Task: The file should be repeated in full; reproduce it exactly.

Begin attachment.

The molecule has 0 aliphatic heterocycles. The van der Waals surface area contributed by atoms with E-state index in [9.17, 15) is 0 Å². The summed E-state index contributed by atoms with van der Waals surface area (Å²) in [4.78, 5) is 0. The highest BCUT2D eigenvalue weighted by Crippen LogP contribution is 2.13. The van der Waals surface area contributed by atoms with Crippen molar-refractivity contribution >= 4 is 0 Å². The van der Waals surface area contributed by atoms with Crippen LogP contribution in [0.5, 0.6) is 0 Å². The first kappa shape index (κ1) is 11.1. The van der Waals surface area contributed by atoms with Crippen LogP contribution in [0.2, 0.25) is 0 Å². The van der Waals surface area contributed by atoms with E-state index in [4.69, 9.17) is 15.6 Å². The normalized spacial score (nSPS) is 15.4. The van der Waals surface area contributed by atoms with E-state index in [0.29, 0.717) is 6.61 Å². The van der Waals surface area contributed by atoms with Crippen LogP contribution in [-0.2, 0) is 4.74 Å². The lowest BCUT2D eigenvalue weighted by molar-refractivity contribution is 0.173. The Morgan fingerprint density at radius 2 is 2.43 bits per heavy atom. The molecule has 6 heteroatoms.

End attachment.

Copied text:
The molecule has 0 aliphatic heterocycles. The van der Waals surface area contributed by atoms with E-state index in [9.17, 15) is 0 Å². The summed E-state index contributed by atoms with van der Waals surface area (Å²) in [4.78, 5) is 0. The highest BCUT2D eigenvalue weighted by Crippen LogP contribution is 2.13. The van der Waals surface area contributed by atoms with Crippen molar-refractivity contribution >= 4 is 0 Å². The van der Waals surface area contributed by atoms with Crippen LogP contribution in [0.5, 0.6) is 0 Å². The first kappa shape index (κ1) is 11.1. The van der Waals surface area contributed by atoms with Crippen LogP contribution in [0.2, 0.25) is 0 Å². The van der Waals surface area contributed by atoms with E-state index in [4.69, 9.17) is 15.6 Å². The normalized spacial score (nSPS) is 15.4. The van der Waals surface area contributed by atoms with E-state index in [0.29, 0.717) is 6.61 Å². The van der Waals surface area contributed by atoms with Crippen LogP contribution in [-0.2, 0) is 4.74 Å². The lowest BCUT2D eigenvalue weighted by molar-refractivity contribution is 0.173. The Morgan fingerprint density at radius 2 is 2.43 bits per heavy atom. The molecule has 6 heteroatoms.